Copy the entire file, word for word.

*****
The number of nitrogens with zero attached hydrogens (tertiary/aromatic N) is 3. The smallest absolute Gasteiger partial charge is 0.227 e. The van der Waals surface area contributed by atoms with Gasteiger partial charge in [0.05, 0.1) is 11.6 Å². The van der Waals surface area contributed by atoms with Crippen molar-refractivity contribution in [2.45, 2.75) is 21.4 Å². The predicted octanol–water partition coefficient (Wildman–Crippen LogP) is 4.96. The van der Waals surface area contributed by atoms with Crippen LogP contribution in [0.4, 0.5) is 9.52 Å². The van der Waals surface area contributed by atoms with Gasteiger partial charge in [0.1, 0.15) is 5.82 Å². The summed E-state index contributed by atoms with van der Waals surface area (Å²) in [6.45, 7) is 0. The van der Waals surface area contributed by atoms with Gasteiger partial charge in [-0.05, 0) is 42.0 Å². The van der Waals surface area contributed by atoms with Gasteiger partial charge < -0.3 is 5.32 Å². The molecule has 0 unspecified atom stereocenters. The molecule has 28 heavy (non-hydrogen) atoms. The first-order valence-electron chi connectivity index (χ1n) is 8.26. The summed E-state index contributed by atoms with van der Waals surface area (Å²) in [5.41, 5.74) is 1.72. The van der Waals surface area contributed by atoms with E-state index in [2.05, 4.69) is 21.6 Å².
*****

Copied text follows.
The number of nitrogens with zero attached hydrogens (tertiary/aromatic N) is 3. The smallest absolute Gasteiger partial charge is 0.227 e. The van der Waals surface area contributed by atoms with Gasteiger partial charge in [0.05, 0.1) is 11.6 Å². The van der Waals surface area contributed by atoms with Crippen molar-refractivity contribution in [2.45, 2.75) is 21.4 Å². The predicted octanol–water partition coefficient (Wildman–Crippen LogP) is 4.96. The van der Waals surface area contributed by atoms with Crippen LogP contribution in [0.4, 0.5) is 9.52 Å². The van der Waals surface area contributed by atoms with Gasteiger partial charge in [0.1, 0.15) is 5.82 Å². The summed E-state index contributed by atoms with van der Waals surface area (Å²) in [6.45, 7) is 0. The van der Waals surface area contributed by atoms with Gasteiger partial charge in [-0.05, 0) is 42.0 Å². The van der Waals surface area contributed by atoms with Gasteiger partial charge < -0.3 is 5.32 Å². The molecule has 0 unspecified atom stereocenters. The molecule has 28 heavy (non-hydrogen) atoms. The first-order valence-electron chi connectivity index (χ1n) is 8.26. The summed E-state index contributed by atoms with van der Waals surface area (Å²) in [5.41, 5.74) is 1.72. The van der Waals surface area contributed by atoms with E-state index in [2.05, 4.69) is 21.6 Å².